Ok, so this took much longer than I expected. Apparently I have a lot to say, or its probably more that I just have quite a bit of supplies.
So for this I’m going to focus on my main stuff – aka the watercolor and pen paintings.
300lb kilimanjaro is my #1 choice
There are a lot of options when it comes to paper. I find that people tend to find a brand they feel good about and then stick with it. I’m no different. In reality there are 2 main choices when it comes to watercolor paper, Hot or Cold Press? And what weight.
9 times out of 10, I choose cold press. I find it just looks more like watercolor paper. It’s a little more textured and most certainly holds more water. I only really chose Hot Press when I know it’s mostly going to be about line work and will have very limited color. After testing quite a bit, hot press doesn’t really hold up to layering paint.
The second big choice is weight. There are two 140lb or 300lb. For me, if a painting is bigger than 8x10inches, I go for 300lb. I work in layers, like a lot of layers. And because of that I need a really durable paper. I cant have my paper get scrubby after 2 or 3 layers because often times I’ll layer 4-8 different times. So 300lb holds up better.
There are 2 brands that I gravitate towards – Arches and Kilimanjaro. Arches has a bit more texture to it. So most times I go for Kilimanjaro.
Pencils, Pens and Ink:
I think this has a lot to do with the fact I went to architecture school but I exclusively use Alvin’s draftmatic pencils. If a painting isn’t going to use any pen then I opt for the .3mm one (yellow).
When I’m using pen I use microns – which is like an industry staple. I’ve tried a whole lot, and the reality is that I need 10000% waterproof because who wants a bleeding pen?? And truth be told if I’m going to pen a drawing it happens before the watercolor because I hate the fuzzy lines that happens when you do it post watercolor.
If I want something that has a bit more of a variation to it than the microns, I’ll use my LAMY fountain pen or my speedball quill. Both use Liquitex acrylic ink because again once it dries, its dry and not going anywhere.
Escoda is where it's at
So around October of 2017, I decided it was time I invested in some top notch brushes. And I have pretty much using them exclusively ever since.
I got two sets of Escoda brushes. The Versatil set is synthetic, and the Reserva is Sable hair. I LOVE these brushes. The reserva set are my only ‘real’ hair brushes, and holy smokes do they hold a lot of water.
I have a ton of other brushes, that I occasionally use (below) but truth be told, Ive barely touched them since getting the escoda sets.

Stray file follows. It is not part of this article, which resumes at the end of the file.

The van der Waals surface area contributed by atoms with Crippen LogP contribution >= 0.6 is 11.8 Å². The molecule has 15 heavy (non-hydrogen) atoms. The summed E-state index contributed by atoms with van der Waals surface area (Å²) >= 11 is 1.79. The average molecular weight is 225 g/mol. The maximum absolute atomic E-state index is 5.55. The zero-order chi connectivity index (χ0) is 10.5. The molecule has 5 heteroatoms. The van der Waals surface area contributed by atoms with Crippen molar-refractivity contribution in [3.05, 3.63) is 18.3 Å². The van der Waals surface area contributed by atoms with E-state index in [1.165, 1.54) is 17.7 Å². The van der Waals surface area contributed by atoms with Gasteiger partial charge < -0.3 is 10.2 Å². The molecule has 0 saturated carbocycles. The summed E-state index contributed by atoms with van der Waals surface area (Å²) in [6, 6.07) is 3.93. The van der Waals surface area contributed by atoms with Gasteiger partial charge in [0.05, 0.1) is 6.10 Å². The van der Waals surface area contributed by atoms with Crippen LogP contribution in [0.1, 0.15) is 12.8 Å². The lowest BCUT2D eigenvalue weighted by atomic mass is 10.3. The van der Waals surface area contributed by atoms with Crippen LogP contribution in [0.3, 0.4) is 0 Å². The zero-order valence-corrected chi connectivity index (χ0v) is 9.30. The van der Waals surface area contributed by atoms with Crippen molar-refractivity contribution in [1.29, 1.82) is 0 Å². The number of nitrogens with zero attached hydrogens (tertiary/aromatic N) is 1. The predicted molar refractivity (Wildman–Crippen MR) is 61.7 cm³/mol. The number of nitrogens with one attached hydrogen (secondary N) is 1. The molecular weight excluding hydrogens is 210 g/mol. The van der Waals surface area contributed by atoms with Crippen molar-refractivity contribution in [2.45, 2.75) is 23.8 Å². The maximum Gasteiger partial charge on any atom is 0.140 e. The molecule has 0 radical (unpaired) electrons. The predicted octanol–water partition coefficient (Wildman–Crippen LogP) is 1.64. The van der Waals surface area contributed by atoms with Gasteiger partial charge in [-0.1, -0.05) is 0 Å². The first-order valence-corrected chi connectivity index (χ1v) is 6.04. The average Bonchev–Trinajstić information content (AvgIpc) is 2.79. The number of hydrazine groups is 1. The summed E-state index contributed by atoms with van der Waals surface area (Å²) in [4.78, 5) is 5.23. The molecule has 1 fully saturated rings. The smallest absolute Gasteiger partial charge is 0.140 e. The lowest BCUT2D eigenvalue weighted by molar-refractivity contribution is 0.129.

My advice: get Porcelain
So I have a lot of tins, my travel set is in an American Journey tin, my master set is a converted pencil gift set that I just used double-sided tape to keep the pans in place.
But the real jewel of this section is my flower palettes. They’re made of porcelain and that matters. See for a long time, like most students I got a cheap plastic mixing tray, the problem though was if the paint sat on there too long, the plastic would stain and I could never get it back to white.
Porcelain is different, I can walk away – for days even – and just add water to my mixes that have dried and keep using them. Or I can just run it under hot water, rub it a bit with a brush, and all the color comes off and Im back to a clean fresh palette. These are like $7 on amazon for the small one, but you could easily just go to a homegoods or bed bath and beyond and get a porcelain plate.
holy S#%t i have to say about paint
Ok, so the biggest section of this whole thing… the paint.
I’ve accumulated quite a bit of paint over the last 10 years. 119 tubes to be exact – that is if you don’t count the student grade paints. I know it’s a lot. Some of them were part of ArtSnacks when I was getting that, and others were experiments with different brands.
So there are 7 brands I have in my collection: M. Graham, Daniel Smith, Qor, American Journey, Holbien, and Winsor Newton (pro and Cottman)
And I prefer them in that order.
And there are many reasons as to why - but that is a different (long) blog post. In short - Graham is so pigment heavy, I often pick up too much and they rewet like a dream. Qor rewets better than Daniel Smith, but I like that DS doesn’t use a synthetic binder. And to be frank, WN's quality has seriously declined in the last 10 years, like at this point I won't buy another tube from them.
Like I mentioned before I have a huge studio master palette of 119 colors but here is the condensed version of my travel palette.
So if you’re looking to upgrade your paints and don’t want to spend a fortune – those 19 colors are my suggestion.
I primarily paint from my master palette since I work in my studio most often. And just to be clear - I didn't buy all these at one time. Its an accumulation of 10 years of painting.